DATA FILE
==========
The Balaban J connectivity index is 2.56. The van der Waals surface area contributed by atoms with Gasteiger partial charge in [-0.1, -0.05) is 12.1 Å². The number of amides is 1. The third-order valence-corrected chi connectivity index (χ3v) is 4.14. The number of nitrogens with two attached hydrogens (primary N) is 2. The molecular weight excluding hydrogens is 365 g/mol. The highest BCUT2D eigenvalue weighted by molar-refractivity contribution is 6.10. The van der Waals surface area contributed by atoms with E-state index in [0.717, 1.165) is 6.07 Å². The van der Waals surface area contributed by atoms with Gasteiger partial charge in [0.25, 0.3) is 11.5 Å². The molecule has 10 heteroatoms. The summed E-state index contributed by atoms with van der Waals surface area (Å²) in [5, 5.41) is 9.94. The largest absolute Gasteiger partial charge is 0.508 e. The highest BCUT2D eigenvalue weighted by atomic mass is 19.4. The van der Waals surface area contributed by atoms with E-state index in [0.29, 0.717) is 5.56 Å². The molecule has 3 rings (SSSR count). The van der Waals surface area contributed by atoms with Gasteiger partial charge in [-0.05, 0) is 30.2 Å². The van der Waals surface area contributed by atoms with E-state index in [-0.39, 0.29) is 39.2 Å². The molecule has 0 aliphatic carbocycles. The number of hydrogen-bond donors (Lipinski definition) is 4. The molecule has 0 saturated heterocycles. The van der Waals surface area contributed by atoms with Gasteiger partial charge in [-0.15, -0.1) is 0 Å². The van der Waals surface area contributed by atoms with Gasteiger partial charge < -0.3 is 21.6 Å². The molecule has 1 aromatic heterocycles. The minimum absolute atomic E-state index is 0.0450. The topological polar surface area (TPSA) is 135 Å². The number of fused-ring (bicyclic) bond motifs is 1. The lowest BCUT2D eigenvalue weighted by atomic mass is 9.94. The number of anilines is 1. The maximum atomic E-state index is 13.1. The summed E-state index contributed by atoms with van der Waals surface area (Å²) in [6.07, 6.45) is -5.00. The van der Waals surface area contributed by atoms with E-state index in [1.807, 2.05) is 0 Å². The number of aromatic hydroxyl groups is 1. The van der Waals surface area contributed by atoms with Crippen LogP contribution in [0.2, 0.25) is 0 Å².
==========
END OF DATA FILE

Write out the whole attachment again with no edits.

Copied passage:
The Balaban J connectivity index is 2.56. The van der Waals surface area contributed by atoms with Gasteiger partial charge in [-0.1, -0.05) is 12.1 Å². The number of amides is 1. The third-order valence-corrected chi connectivity index (χ3v) is 4.14. The number of nitrogens with two attached hydrogens (primary N) is 2. The molecular weight excluding hydrogens is 365 g/mol. The highest BCUT2D eigenvalue weighted by molar-refractivity contribution is 6.10. The van der Waals surface area contributed by atoms with E-state index in [0.717, 1.165) is 6.07 Å². The van der Waals surface area contributed by atoms with Gasteiger partial charge in [0.25, 0.3) is 11.5 Å². The molecule has 10 heteroatoms. The summed E-state index contributed by atoms with van der Waals surface area (Å²) in [5, 5.41) is 9.94. The largest absolute Gasteiger partial charge is 0.508 e. The highest BCUT2D eigenvalue weighted by atomic mass is 19.4. The van der Waals surface area contributed by atoms with E-state index in [0.29, 0.717) is 5.56 Å². The molecule has 3 rings (SSSR count). The van der Waals surface area contributed by atoms with Gasteiger partial charge in [-0.05, 0) is 30.2 Å². The van der Waals surface area contributed by atoms with E-state index in [-0.39, 0.29) is 39.2 Å². The molecule has 0 aliphatic carbocycles. The number of hydrogen-bond donors (Lipinski definition) is 4. The molecule has 0 saturated heterocycles. The van der Waals surface area contributed by atoms with Gasteiger partial charge in [-0.15, -0.1) is 0 Å². The van der Waals surface area contributed by atoms with Gasteiger partial charge < -0.3 is 21.6 Å². The molecule has 1 aromatic heterocycles. The minimum absolute atomic E-state index is 0.0450. The topological polar surface area (TPSA) is 135 Å². The number of fused-ring (bicyclic) bond motifs is 1. The lowest BCUT2D eigenvalue weighted by atomic mass is 9.94. The number of anilines is 1. The maximum atomic E-state index is 13.1. The summed E-state index contributed by atoms with van der Waals surface area (Å²) in [6.07, 6.45) is -5.00. The van der Waals surface area contributed by atoms with E-state index in [1.807, 2.05) is 0 Å². The number of aromatic hydroxyl groups is 1. The van der Waals surface area contributed by atoms with Crippen LogP contribution in [0.2, 0.25) is 0 Å².